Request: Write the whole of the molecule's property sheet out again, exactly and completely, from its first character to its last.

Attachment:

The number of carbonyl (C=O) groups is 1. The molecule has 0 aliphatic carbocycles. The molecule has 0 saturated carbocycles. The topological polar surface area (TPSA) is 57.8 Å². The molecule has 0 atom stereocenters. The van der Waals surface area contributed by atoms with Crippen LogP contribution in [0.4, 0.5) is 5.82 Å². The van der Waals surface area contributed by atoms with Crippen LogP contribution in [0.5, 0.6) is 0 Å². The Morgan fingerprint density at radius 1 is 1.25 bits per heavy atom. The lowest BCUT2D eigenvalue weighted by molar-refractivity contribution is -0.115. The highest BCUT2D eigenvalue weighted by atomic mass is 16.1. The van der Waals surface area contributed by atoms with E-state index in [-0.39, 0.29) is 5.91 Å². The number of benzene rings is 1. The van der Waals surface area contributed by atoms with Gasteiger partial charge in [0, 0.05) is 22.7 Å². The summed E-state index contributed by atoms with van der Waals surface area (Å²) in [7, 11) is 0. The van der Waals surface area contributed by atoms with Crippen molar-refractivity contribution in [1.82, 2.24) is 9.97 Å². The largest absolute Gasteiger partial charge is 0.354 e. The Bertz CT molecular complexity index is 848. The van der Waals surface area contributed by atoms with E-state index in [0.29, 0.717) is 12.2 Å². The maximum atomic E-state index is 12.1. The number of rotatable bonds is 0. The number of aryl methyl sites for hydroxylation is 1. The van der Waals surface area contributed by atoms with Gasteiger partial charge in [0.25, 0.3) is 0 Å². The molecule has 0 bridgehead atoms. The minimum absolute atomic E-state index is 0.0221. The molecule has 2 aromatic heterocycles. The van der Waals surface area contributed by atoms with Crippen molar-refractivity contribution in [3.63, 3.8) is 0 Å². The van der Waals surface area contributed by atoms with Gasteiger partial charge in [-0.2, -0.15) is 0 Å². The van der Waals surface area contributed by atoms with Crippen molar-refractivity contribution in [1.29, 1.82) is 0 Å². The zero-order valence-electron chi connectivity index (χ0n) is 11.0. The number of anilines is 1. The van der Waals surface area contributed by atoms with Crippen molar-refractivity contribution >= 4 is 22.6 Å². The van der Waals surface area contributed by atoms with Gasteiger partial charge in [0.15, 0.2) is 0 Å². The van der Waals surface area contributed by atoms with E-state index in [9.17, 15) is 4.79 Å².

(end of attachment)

The number of carbonyl (C=O) groups is 1. The molecule has 0 aliphatic carbocycles. The molecule has 0 saturated carbocycles. The topological polar surface area (TPSA) is 57.8 Å². The molecule has 0 atom stereocenters. The van der Waals surface area contributed by atoms with Crippen LogP contribution in [0.4, 0.5) is 5.82 Å². The van der Waals surface area contributed by atoms with Crippen LogP contribution in [0.5, 0.6) is 0 Å². The Morgan fingerprint density at radius 1 is 1.25 bits per heavy atom. The lowest BCUT2D eigenvalue weighted by molar-refractivity contribution is -0.115. The highest BCUT2D eigenvalue weighted by atomic mass is 16.1. The van der Waals surface area contributed by atoms with E-state index in [-0.39, 0.29) is 5.91 Å². The number of benzene rings is 1. The van der Waals surface area contributed by atoms with Gasteiger partial charge in [0, 0.05) is 22.7 Å². The summed E-state index contributed by atoms with van der Waals surface area (Å²) in [7, 11) is 0. The van der Waals surface area contributed by atoms with Crippen molar-refractivity contribution in [1.82, 2.24) is 9.97 Å². The largest absolute Gasteiger partial charge is 0.354 e. The Bertz CT molecular complexity index is 848. The van der Waals surface area contributed by atoms with E-state index in [0.29, 0.717) is 12.2 Å². The maximum atomic E-state index is 12.1. The number of rotatable bonds is 0. The number of aryl methyl sites for hydroxylation is 1. The van der Waals surface area contributed by atoms with Gasteiger partial charge in [0.25, 0.3) is 0 Å². The molecule has 0 bridgehead atoms. The minimum absolute atomic E-state index is 0.0221. The molecule has 2 aromatic heterocycles. The van der Waals surface area contributed by atoms with Crippen molar-refractivity contribution in [3.63, 3.8) is 0 Å². The van der Waals surface area contributed by atoms with Gasteiger partial charge in [-0.2, -0.15) is 0 Å². The van der Waals surface area contributed by atoms with Crippen molar-refractivity contribution in [1.29, 1.82) is 0 Å². The zero-order valence-electron chi connectivity index (χ0n) is 11.0. The number of anilines is 1. The van der Waals surface area contributed by atoms with Crippen molar-refractivity contribution >= 4 is 22.6 Å². The van der Waals surface area contributed by atoms with Gasteiger partial charge in [0.15, 0.2) is 0 Å². The van der Waals surface area contributed by atoms with E-state index in [9.17, 15) is 4.79 Å².